Michelle Pfeiffer put in an impassioned performance in Tim Burton’s 1992 Batman Returns, whereas Halle Berry’s take in the 2004 standalone Catwoman movie proved to be a huge box office flop due to a rather lacklustre (and at times completely ridiculous) plot, and the fact that Halle’s version had virtually nothing to do with the original comic-book heroine, bar the titular name itself, holding up much better, and with a more definitive feel was Anne Hathaway’s performance in the 2012 Dark Knight Rises. Lili Simmons and Camren Bicondova both played Selina on the small screen in the 2014 Gotham TV show, rounding out with the most recent casting of our fave female Felis-Catus, who will be championed by Zoe Kravitz in the upcoming Matt Reeves’ epic – The Batman.
In celebration of Catwoman’s ongoing octogenarian outings, DC Comics had planned a one hundred page super spectacular dedicated to the Princess of Plunder, due to release this week. Unfortunately owing to the current crisis affecting the planet, the print version has been put back until mid May at the earliest. But what we can share with you are a selection of the many oustandingly gorgeous variant covers commissioned for the delayed tome, with some of comicdom’s most accomplished artists coming together to celebrate one the longest running and important fictional females in history, puuuurfect!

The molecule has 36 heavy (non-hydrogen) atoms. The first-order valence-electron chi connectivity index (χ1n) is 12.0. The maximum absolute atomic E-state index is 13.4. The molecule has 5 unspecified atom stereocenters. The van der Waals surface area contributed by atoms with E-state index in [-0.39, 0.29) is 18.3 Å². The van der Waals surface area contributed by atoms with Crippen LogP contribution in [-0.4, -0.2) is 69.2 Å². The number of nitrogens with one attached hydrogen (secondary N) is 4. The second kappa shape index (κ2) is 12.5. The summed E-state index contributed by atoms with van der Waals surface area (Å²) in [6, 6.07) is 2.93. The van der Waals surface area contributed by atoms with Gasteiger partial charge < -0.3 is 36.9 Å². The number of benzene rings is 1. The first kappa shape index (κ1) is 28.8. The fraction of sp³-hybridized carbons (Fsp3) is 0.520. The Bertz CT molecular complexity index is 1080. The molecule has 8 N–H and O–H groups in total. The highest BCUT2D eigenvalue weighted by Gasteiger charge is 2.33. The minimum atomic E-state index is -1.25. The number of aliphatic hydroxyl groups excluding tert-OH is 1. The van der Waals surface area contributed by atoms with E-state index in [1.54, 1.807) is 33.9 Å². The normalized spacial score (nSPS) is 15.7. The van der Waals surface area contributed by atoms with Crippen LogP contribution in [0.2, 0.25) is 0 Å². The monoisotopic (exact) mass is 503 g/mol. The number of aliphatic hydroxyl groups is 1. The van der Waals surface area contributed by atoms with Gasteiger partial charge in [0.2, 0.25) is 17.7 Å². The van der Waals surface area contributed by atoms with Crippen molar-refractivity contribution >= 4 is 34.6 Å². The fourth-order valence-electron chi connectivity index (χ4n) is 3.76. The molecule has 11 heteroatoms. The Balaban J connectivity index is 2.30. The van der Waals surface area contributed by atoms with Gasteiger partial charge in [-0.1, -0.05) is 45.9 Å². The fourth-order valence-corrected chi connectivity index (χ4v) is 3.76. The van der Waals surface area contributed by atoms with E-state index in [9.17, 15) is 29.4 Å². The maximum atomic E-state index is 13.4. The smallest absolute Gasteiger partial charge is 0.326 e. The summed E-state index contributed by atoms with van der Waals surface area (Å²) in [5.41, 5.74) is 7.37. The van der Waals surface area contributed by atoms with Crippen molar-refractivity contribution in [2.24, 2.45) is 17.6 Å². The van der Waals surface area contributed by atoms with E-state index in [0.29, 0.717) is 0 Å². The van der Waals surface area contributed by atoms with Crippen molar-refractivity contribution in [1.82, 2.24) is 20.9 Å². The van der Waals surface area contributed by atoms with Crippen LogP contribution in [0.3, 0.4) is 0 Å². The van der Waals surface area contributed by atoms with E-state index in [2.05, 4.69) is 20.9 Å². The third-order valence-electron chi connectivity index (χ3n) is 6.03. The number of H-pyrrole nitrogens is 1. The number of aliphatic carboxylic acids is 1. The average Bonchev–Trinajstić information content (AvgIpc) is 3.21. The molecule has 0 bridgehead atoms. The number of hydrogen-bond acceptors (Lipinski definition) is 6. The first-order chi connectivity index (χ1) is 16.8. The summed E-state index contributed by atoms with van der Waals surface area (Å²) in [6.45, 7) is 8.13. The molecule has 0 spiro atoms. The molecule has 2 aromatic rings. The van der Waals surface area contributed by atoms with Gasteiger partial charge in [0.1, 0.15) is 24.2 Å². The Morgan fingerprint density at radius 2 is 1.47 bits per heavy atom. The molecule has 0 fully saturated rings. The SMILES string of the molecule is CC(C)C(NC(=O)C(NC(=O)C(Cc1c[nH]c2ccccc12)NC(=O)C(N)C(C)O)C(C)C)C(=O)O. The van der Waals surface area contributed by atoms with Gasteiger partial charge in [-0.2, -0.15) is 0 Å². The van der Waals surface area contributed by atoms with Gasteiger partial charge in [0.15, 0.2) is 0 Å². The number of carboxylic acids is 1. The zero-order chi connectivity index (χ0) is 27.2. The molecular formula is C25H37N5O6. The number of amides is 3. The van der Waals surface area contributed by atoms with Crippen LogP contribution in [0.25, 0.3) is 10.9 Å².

Happy 80th Birthday Selina, and with her nine lives still intact, you can be assured she’ll thankfully be with us for a loooong time to come… Cat-tastic!!
Catwoman is Copyright: DC Comics.